Melbourne | Nadal crashes out of Australian Open

Any questions about Rafa Nadal’s fitness were seemingly answered when he came through a testing virtual five-hour marathon opening round last Monday, so it was surprising to watch, 48-hours later, the world No.2 crash out of the season’s first major, the Australian Open, with a hip injury.

He’s an incredible champion, he’s never going to give up regardless of the situation. I was trying to stay focused on what I was trying to do and he kind of got me out of my rhythm, and I just got through it. Mackenzie McDonald

The record books will show that the defending champion lost to the American ranked 65 in the world, Mackenzie McDonald 6-4 6-4 7-5 on the Rod Laver Arena for what is the Spaniard’s worst result at a grand slam.

On the day though, that defeat opens the door for arch-rival Novak Djokovic to draw equal with the Spaniard’s record 22 Slam titles a year after the Serbian found himself trailing Nadal in the race for most grand slam wins when he was expelled from the country where he had pocketed the Aussie Open title nine times.

Top seed Nadal never settled in his second-round match, slumping a set behind before forced to take a medical timeout when a break down in the second set, picking up some sort of strain whilst stretching for a forehand.

He battled on but was in clear discomfort, as was his watching wife Mery who was seen to be in tears.

“It was pretty tough to stay mentally engaged but I found a way to just pull it out,” McDonald said of what will go down as the best win of his career.

“He’s an incredible champion, he’s never going to give up regardless of the situation. I was trying to stay focused on what I was trying to do and he kind of got me out of my rhythm, and I just got through it.”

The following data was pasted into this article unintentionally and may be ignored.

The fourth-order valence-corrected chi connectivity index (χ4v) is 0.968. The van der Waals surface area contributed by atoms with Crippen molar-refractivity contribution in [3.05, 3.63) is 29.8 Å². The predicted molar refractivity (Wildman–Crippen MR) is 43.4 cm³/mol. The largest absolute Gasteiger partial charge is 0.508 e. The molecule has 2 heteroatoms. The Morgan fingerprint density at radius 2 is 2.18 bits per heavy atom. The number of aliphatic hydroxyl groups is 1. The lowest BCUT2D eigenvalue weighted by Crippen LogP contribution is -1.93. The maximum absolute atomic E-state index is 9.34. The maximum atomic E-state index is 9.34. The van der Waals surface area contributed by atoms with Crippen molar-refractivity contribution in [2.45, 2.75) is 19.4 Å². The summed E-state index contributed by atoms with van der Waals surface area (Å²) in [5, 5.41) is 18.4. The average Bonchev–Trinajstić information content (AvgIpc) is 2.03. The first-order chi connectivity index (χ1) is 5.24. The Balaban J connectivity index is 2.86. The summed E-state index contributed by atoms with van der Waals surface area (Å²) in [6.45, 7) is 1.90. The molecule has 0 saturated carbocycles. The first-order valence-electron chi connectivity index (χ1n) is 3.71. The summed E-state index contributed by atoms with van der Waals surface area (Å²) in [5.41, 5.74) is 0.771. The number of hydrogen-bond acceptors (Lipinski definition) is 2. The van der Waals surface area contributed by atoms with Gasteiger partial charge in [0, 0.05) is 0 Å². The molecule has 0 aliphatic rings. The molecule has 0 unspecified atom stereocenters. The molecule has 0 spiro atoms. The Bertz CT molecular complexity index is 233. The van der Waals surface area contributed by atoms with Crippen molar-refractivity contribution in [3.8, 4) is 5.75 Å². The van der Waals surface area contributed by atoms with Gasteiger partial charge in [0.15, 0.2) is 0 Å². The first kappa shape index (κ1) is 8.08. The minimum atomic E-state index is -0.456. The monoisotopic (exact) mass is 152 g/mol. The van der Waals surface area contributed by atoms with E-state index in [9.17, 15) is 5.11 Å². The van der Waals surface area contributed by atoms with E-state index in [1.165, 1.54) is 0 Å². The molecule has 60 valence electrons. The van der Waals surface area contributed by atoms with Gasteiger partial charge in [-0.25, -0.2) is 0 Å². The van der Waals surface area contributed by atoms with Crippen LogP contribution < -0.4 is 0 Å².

The last time Nadal fell so early at a Grand Slam was at the Australian Open in 2016, when he lost in the first round.

The only previous time the pair had met Nadal had dropped just four games on the clay of Roland Garros, but this time McDonald was always in control pushing the Spanish icon onto the back foot, breaking him on his first service game to storm into a 4-1 lead.

Mackenzie McDonald celebrates the best win of his career

Will Murray/Getty Images

As McDonald recollected: “Last time I played him was on [Court Philippe] Chatrier (the French Open) and he kicked my butt.

“On clay court it is tough to hit through but on hard I like my chances. I wanted to take it to him on the hard court, I’m thankful I got that opportunity and I got away with it.”

Nadal protested to the umpire, Marijana Veljovic, that he was being rushed on his serve before clawing a break back, complaining that he was starting the timer too early before ach of his serves as he desperately tried to wipe away the sweat on his face and arms with the towel.

“Every match, at least I can move for the towel,” Nadal ranted at Veljovic. “With you, I cannot.

“Every time I am in a rush, even when serving normal, without the towel, I see the clock … five, four, with you it’s always the same. It’s okay.

“For you, it doesn’t matter, I cannot take the towel each time, the towel is there [gestures] at the back of the court.

“You don’t know, you try to understand, but you don’t take the towel.”

In his previous match he had asked the umpire for permission to use the ball boy to get his towel saying that it was so far away that it took too long for him to do so in thee time allowed. That was denied.